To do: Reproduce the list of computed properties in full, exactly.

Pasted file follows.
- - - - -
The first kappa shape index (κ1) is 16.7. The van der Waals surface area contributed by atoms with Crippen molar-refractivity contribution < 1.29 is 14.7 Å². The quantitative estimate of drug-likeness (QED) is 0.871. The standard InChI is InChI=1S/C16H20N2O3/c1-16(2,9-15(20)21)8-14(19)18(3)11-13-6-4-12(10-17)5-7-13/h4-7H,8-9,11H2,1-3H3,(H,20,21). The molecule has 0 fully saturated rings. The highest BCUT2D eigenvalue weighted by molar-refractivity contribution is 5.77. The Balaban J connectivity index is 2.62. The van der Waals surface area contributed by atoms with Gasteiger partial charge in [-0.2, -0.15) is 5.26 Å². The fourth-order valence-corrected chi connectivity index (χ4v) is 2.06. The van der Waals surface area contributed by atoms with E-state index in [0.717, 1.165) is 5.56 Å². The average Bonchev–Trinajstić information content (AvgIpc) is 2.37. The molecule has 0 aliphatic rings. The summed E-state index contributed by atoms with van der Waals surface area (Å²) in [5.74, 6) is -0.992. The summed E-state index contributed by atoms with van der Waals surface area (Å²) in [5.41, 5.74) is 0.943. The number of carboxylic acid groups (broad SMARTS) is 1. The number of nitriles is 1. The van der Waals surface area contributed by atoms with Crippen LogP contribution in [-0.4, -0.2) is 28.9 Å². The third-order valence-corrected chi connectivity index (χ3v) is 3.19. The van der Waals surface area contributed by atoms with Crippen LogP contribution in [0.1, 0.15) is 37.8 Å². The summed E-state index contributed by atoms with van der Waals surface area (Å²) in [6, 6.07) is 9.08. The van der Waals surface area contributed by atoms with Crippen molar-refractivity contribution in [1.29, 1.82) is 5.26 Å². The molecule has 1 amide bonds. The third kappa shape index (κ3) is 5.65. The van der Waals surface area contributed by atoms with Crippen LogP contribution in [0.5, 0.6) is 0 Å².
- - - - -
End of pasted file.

The first kappa shape index (κ1) is 16.7. The van der Waals surface area contributed by atoms with Crippen molar-refractivity contribution < 1.29 is 14.7 Å². The quantitative estimate of drug-likeness (QED) is 0.871. The standard InChI is InChI=1S/C16H20N2O3/c1-16(2,9-15(20)21)8-14(19)18(3)11-13-6-4-12(10-17)5-7-13/h4-7H,8-9,11H2,1-3H3,(H,20,21). The molecule has 0 fully saturated rings. The highest BCUT2D eigenvalue weighted by molar-refractivity contribution is 5.77. The Balaban J connectivity index is 2.62. The van der Waals surface area contributed by atoms with Gasteiger partial charge in [-0.2, -0.15) is 5.26 Å². The fourth-order valence-corrected chi connectivity index (χ4v) is 2.06. The van der Waals surface area contributed by atoms with E-state index in [0.717, 1.165) is 5.56 Å². The average Bonchev–Trinajstić information content (AvgIpc) is 2.37. The molecule has 0 aliphatic rings. The summed E-state index contributed by atoms with van der Waals surface area (Å²) in [5.74, 6) is -0.992. The summed E-state index contributed by atoms with van der Waals surface area (Å²) in [5.41, 5.74) is 0.943. The number of carboxylic acid groups (broad SMARTS) is 1. The number of nitriles is 1. The van der Waals surface area contributed by atoms with Crippen LogP contribution in [-0.4, -0.2) is 28.9 Å². The third-order valence-corrected chi connectivity index (χ3v) is 3.19. The van der Waals surface area contributed by atoms with Crippen LogP contribution in [0.1, 0.15) is 37.8 Å². The summed E-state index contributed by atoms with van der Waals surface area (Å²) in [6, 6.07) is 9.08. The van der Waals surface area contributed by atoms with Crippen molar-refractivity contribution in [1.29, 1.82) is 5.26 Å². The molecule has 1 amide bonds. The third kappa shape index (κ3) is 5.65. The van der Waals surface area contributed by atoms with Crippen LogP contribution in [0.5, 0.6) is 0 Å².